Some are born “grit”—but can you learn it?
No one talked about “grit” when I was growing up. Reading Angela Duckworth’s fascinating book on the subject reminded me of that.
Oh, every four years the Olympics would shine a light on some kid who spent every waking hour on the ice in a distant rink. But those people were clearly outliers. One-in-a-million. Not me.
At school, I knew some of my classmates worked very hard—and their grades showed it. I coasted through my classes, content in the middle of the pack. Or a least I assumed I was in the middle. My school didn’t rank us—not even when the colleges we applied to insisted—so this is all a guess. It really wasn’t until senior year that I pushed myself to work harder. And then I settled back to coasting again in college.
Decades later, I find I have somehow become a fairly gritty person. Take this writing streak, for instance (Day 260 when I finish writing this)—I’ve kept it going through all sorts of chaos and calamity. Last night, I realized as I was on my way out for an unexpected dinner with the spousal unit that I hadn’t done my “15 minutes.” So as soon as we got home, I booted up the computer and wrote.
I have pushed myself to deliver assignments to clients on insane deadlines, amid chaotic circumstances in home and/or office. In over 25 years of my professional writing career I have, in fact, never missed a deadline. I forget how extraordinary that is until I mention it to another writer. Eyes widen; jaws drop. But to me, it’s not exceptional. I’m a professional—for me, it’s table stakes.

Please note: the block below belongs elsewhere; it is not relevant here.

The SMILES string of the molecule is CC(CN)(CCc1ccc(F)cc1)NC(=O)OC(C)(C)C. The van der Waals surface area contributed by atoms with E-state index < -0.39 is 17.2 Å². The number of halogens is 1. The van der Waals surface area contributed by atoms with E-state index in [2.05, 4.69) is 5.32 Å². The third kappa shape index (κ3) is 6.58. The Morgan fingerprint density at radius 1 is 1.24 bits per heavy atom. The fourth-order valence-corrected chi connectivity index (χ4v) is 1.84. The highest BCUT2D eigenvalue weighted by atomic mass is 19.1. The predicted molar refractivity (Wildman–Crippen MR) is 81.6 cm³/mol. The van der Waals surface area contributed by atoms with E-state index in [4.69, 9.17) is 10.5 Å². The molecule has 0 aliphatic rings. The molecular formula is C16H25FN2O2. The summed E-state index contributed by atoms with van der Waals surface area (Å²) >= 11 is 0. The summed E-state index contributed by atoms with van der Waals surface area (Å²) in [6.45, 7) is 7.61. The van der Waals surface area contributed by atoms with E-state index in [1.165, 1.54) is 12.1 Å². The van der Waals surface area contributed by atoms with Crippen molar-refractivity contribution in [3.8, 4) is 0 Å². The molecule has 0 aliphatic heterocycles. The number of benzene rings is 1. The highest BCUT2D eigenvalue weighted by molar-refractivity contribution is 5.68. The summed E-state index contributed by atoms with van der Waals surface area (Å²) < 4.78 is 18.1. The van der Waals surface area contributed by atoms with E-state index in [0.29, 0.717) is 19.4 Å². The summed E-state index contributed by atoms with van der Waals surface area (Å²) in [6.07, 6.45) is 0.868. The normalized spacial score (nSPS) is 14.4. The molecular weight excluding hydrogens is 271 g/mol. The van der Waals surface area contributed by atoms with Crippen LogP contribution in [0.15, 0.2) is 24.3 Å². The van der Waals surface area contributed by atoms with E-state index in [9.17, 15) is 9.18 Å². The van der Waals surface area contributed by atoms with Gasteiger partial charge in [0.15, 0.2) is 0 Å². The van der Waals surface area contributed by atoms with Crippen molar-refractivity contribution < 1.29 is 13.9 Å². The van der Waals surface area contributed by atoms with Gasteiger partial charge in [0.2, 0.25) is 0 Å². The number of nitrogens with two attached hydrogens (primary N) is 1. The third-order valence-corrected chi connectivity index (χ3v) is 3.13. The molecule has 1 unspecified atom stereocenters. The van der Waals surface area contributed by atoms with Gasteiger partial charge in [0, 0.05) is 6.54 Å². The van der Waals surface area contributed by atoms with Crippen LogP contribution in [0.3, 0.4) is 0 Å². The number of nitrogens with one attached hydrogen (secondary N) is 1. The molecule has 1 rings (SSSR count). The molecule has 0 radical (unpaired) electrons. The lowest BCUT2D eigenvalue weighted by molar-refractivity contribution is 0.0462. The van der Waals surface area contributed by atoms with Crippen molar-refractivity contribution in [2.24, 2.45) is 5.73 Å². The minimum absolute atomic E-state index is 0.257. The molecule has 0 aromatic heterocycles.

Yes, I have grit.
You want grit? Why?
So the question is not “can you learn grittiness?”—Duckworth believes certain kinds of people, predominantly optimists, absolutely can. But here’s another—maybe better—question: Why would you want to?
Grit means making sacrifices, some larger than others. I didn’t have to give up dinner with the spousal unit; I merely had to commit to returning to work afterwards. Ask an athlete rising at 4 a.m. for the two-hour drive to the ice rink if that qualifies as a “sacrifice.” But you’d better have good reflexes because you’re likely to get a figure skate thrown at your head.
Like the figure skater, I’m making choices not because I want “grit” but because I want to get better at what I do.
Bottom line: Some people will find excuses in just about any set of circumstances. Gritty people don’t see excuses; they only see opportunities.